Degree completion culminated with an oral examination of a few to several hours of grilling; a series of five written examinations in those various disciplines that, together, constituted the “comps” or comprehensive examination; and the defense of a dissertation on an approved topic of original research.
Orals came first. Most questions were designed to touch on the overall knowledge of the subject matter, but a few questions required answers that could only be judged as either objectively right or wrong. Whereas a question about plant evolution might provide latitude for an opinion about why there might be variations in evolutionary dissimilarities, coming from the Professor of Botany and Ecology; the several questions about statistics and experimental design had to be conclusively and objectively correct. The Footloose Forester labored over one part of the explanation in a statistical design, but his professor was patient enough to wait until the proper explanation emerged satisfactorily. All of the questioners ascribed to the “pimping” technique whereby they continued to ask more complex questions until the candidate used up his/her knowledge; or until they were satisfied. Pimping is also used as an examination technique in medical schools; not to catch a candidate who doesn’t know an answer, but to probe how much he/she seems to know and thus likely to attain the information. The longer the pimping went on, the better it was for the candidate during the oral exams.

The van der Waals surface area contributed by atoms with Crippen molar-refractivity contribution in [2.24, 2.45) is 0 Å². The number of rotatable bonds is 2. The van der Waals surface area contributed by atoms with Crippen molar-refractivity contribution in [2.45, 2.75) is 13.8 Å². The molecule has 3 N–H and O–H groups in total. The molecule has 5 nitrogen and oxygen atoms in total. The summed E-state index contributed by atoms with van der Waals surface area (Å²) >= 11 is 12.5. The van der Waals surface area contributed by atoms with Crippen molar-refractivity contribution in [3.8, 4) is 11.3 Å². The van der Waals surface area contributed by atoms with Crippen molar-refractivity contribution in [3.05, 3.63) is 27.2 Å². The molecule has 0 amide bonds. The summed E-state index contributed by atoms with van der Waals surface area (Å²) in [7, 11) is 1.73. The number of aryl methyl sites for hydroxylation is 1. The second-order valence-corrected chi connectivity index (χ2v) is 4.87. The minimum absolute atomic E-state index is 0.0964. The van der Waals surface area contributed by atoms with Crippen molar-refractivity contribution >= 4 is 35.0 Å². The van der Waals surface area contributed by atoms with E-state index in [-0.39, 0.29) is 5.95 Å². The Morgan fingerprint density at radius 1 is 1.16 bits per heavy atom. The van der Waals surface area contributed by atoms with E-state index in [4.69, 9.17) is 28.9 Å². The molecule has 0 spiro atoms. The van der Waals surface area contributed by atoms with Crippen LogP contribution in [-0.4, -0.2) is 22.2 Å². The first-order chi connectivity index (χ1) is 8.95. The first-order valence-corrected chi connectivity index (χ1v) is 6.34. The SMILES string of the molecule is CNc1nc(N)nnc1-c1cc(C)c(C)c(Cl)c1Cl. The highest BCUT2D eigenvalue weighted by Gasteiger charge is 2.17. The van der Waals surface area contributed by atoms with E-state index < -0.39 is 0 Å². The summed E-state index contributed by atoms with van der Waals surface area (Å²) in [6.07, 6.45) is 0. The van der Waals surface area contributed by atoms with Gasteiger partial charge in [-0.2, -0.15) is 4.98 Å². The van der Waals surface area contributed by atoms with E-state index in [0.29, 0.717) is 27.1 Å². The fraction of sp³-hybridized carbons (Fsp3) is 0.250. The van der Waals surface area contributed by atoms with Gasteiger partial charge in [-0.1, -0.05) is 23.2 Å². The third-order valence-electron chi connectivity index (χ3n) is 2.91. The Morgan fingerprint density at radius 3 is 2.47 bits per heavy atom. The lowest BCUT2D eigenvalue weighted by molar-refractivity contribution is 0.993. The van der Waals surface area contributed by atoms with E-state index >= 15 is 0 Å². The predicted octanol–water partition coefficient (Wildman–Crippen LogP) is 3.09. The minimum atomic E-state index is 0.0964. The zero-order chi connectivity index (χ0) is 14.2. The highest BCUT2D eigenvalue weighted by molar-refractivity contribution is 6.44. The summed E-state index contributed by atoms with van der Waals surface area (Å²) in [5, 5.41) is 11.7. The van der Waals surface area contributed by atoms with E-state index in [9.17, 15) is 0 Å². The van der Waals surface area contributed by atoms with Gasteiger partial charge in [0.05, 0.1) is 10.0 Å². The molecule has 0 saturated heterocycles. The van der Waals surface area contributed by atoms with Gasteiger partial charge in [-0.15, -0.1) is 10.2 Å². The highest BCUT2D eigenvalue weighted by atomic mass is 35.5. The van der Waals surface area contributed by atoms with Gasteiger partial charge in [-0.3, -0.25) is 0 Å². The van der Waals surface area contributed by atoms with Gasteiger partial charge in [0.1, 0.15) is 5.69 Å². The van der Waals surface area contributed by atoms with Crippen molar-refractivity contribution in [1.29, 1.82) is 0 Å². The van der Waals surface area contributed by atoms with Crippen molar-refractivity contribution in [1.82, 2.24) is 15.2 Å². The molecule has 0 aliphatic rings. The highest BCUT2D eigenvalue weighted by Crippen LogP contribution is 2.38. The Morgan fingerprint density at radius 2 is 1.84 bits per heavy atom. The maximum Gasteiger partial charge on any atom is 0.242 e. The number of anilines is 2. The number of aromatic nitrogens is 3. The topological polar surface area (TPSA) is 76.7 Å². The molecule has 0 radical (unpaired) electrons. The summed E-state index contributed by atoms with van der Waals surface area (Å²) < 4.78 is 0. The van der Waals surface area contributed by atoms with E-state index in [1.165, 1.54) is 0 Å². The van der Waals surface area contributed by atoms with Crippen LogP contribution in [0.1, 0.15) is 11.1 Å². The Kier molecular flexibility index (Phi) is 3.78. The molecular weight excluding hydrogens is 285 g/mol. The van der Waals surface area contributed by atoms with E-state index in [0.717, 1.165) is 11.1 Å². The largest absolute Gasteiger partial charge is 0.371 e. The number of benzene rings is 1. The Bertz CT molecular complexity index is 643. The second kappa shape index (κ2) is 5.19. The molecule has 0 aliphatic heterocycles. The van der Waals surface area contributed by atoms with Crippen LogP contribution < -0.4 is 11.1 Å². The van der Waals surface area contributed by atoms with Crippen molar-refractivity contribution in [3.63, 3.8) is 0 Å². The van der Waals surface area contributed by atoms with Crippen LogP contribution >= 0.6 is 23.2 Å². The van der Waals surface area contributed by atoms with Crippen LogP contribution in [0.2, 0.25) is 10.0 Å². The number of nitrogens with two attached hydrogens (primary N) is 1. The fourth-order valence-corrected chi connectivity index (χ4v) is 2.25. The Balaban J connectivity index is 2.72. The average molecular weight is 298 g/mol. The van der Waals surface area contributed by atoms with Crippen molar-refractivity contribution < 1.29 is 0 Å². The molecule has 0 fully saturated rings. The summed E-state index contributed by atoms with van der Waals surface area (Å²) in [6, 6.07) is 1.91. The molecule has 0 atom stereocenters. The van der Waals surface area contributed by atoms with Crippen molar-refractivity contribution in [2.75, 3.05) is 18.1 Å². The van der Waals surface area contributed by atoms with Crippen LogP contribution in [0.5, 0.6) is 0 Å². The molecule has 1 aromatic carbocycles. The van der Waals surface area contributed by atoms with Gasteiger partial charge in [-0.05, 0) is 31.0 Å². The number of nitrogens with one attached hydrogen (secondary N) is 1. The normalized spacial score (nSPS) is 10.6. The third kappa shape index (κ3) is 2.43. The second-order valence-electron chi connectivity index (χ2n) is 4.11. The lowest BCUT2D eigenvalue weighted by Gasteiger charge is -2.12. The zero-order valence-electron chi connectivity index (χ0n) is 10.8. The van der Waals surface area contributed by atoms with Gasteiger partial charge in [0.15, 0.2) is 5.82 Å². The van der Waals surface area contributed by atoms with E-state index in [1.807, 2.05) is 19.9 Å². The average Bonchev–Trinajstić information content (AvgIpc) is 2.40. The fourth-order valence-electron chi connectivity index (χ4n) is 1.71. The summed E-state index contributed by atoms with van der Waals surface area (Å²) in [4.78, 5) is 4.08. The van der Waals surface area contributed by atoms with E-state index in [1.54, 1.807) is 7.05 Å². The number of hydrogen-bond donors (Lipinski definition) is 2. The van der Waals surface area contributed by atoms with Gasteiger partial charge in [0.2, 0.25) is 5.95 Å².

The comprehensive written exam set was the most worrisome. In principle, each committee member submitted two questions that should be possible to elaborate within two hours. So, five exams on five separate days, with the expectation of four hours to complete each subject, in turn. His required exams were scheduled in subject areas best described as: Plant Physiology; Statistics and Experimental Design; Soil Fertility; Plant Ecology; and Soil Genesis and Chemistry. After more than 37 years; and due to an overall state of amnesia that blotted out most of what transpired, the Footloose Forester cannot now elaborate on the questions or the results, except to say that he passed the written exams. In all, he filled 60 pages in the lined bluebooks provided for writing down his answers. By far, the most vexing exam was the one drawn up by his advisor, in Soil Genesis and Chemistry.
The two questions that the professor submitted each had seven parts. For example, Question #1 did indeed have a Part 1a; 1b; 1c; 1d; etc. So there were literally 14 questions in all—because the answer to Part 1b had nothing to do with Part 1a, and Part 1c had nothing to do with either Part 1a or Part 1b. And so on…. None of the subsections could be related back to the subsection above it; for either Question #1 or Question #2; thus 14 separate answers were required. The 30 written pages given by the Footloose Forester as his answers in that exam are now part of his confidential academic record of the University of Hawaii, College of Tropical Agriculture. Yes, 30 pages of answers to two questions in Soil Genesis and Chemistry, and 30 more pages for all the others. Nobody is likely to refute the veracity of that claim after so many years, so there is no way to check. Yet, it is no wonder that students harbor fears of failure and sometimes retain their secret dreads forever.